I had two children of my own. I was twenty four years old, and lived far away from immediate family.
My life experiences were living on a farm in a big family, going to an all girls school, and attending a new university in a small town in Northern Ireland.
Things were about to change. There was turmoil in our country with bombings and shootings. People were killed, buildings reduced to rubble. The dark clouds gathered. Even the weather portrayed the gloom and fear over the land.
I must have been affected by that fear in the atmosphere even though the town where we lived was a safe place. I began to wonder how can I keep my two children safe? What example can I give them? Who is right in the middle of the war? What values can I pass on to them.
I remembered back to my own upbringing by my parents. Mum and Dad worked hard on a farm to raise us ten children, eight girls and two boys. They did not have much money. They sacrificed their own comfort and luxuries to look after us. Dad was a pioneer. He educated all of us. He believed girls should get the same opportunities as the boys. They had quiet faith in God. By their actions I know they were Christians, as the old chorus goes “They will know we are Christians by their love.”
I knew nothing about sectarianism and wondered why Catholics were fighting Protestants. I began to seek God. I began a journey of faith.
As my family and my faith in God grew I was able to appreciate the values my parents held and their willingness to lay down their lives to rear their children and overcome hard times, trials and disappointments. Brendan and I did not want our children to grow up to be bitter and have hatred in their hearts for their neighbours. We worship with and love Catholics and Protestants. Our children have married into both groups.
I did not appreciate my parents when I was growing up. I did not thank them. I did not honor them. I wanted to leave home and see what the world had to offer. Now, as I have gone through the work of raising children I appreciate what my parents did for me. I have a good heritage. I honor them.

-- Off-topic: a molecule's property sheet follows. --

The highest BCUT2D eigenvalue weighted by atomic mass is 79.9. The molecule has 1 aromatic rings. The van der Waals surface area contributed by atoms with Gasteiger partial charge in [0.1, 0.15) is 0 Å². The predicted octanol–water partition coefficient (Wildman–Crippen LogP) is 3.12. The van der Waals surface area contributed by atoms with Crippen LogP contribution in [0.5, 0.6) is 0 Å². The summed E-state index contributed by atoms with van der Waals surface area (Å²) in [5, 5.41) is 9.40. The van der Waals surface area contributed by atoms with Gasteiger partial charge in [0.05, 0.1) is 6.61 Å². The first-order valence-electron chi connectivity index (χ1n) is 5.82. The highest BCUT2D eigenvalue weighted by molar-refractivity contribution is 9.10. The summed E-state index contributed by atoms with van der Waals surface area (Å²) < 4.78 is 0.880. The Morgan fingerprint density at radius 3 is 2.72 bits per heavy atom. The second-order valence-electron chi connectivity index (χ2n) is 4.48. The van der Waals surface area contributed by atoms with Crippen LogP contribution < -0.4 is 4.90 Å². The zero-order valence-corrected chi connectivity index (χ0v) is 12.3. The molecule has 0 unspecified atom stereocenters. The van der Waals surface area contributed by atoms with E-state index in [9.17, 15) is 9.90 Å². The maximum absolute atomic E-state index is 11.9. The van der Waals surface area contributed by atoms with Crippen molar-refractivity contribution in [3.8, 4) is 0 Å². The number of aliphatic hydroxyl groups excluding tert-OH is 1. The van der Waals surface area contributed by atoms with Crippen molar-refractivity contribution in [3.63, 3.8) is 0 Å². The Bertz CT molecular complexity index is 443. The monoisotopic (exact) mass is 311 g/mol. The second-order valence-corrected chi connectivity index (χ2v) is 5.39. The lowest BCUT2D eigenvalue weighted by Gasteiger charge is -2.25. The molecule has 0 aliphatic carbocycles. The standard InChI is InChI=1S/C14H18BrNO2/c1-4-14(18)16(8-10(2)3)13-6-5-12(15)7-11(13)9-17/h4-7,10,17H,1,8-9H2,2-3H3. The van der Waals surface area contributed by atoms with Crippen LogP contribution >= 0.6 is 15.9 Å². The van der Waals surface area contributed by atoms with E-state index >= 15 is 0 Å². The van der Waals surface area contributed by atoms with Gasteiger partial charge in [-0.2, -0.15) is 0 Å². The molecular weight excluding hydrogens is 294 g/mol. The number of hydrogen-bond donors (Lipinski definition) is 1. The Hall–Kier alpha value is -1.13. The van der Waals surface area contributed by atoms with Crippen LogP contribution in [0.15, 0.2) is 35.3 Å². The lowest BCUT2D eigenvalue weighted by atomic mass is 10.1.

My mum died at sixty four. She did not get to see all her grandchildren. I could have died three years ago, but Praise God he healed me and I am alive to tell other mothers there is hope and life. May you live to see your children’s children.
10 thoughts on “Appreciating my Parents after Rearing my own Children, DPchallenge”
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I found this to be honest, empathetic and wise. Thank you for sharing. And thanks for participating in the challenge this week! 😀
Hi Angela!! How good it is to remember the good that our parents have done & were!!! That is surely Godly!!! Question: is your book available on Amazon? As yet, from my phone, I cannot find it there. Friend in Kerry’s friend (in Sweden) ..not yet 30 years of age, has cancer. Wife & mother of a 4 year old has now had a stroke. Is a believer. Is desperate. Please expect to receive email about this as I advertised your book & your willingness’s to pray with this girl. . Áine xoxo
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